Solvency is not the only criterion that can be used in assessing fiscal sustainability. Some researchers view it through the lens of intergenerational equity, arguing that a fiscal position is unsustainable if future generations are being left to make a larger net contribution to the government’s finances than today’s generation. This may be the case even if the inter-temporal budget gap is equal to zero.
This concern can be addressed using ’generational accounts’, such as those produced for the UK by the National Institute of Economic and Social Research (NIESR), supported by the ONS.a
These show the net discounted life-time contributions that people are expected to make to the public finances as a function of their age. If the net contribution for future generations is larger than that of current newborns, it is possible to calculate an ‘intergenerational budget gap’ – the tax or spending change necessary for this no longer to be the case.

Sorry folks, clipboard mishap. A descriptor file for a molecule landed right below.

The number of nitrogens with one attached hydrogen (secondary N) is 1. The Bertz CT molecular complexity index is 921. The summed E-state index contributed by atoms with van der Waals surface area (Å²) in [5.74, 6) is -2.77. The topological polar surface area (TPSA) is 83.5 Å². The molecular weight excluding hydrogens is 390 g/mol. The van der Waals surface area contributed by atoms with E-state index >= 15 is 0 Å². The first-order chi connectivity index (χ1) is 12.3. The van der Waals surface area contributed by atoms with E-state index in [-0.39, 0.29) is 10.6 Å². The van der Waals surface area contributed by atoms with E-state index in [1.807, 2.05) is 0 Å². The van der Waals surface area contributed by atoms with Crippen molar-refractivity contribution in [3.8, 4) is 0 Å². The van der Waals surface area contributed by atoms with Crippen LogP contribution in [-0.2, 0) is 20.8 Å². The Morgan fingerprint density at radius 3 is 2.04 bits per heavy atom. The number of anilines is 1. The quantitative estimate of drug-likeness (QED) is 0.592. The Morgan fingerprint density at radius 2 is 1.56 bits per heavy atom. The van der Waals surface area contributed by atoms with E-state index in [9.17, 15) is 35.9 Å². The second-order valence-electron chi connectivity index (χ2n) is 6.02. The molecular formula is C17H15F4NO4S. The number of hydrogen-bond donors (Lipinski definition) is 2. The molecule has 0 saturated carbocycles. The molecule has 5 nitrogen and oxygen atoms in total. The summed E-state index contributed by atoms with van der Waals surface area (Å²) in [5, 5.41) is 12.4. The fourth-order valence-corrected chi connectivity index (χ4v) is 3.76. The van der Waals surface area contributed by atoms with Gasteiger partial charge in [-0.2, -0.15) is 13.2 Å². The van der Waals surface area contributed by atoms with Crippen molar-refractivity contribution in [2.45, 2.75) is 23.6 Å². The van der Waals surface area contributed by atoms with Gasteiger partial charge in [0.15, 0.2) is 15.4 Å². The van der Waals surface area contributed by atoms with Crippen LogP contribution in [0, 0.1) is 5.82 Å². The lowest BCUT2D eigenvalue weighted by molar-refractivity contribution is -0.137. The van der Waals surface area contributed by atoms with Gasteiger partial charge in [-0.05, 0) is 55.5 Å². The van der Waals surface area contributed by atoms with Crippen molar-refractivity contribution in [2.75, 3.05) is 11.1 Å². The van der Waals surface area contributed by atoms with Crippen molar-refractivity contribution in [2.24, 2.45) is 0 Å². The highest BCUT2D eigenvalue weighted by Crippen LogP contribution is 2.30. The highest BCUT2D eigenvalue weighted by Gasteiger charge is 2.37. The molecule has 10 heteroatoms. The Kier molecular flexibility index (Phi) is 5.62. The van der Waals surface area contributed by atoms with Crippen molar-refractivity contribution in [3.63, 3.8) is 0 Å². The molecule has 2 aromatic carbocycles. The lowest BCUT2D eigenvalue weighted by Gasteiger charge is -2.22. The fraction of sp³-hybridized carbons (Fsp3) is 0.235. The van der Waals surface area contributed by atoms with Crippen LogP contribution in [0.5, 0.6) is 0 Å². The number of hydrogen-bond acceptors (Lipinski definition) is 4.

There are additional flows between generations that do not pass through the public sector, but instead move within the family or through capital markets. National Transfer Accounts attempt to capture these wider flows and the relative importance of the intermediaries (public sector, family or markets), therefore providing a rounder view of the savings and consumption patterns of particular generations.
A snapshot National Transfer Account for the UK is now available for 2007, on an internationally comparable basis.b Over an extended period, as the time series is built up, it will also be possible to track the extent to which consumption matches savings for particular cohorts over their lifetime.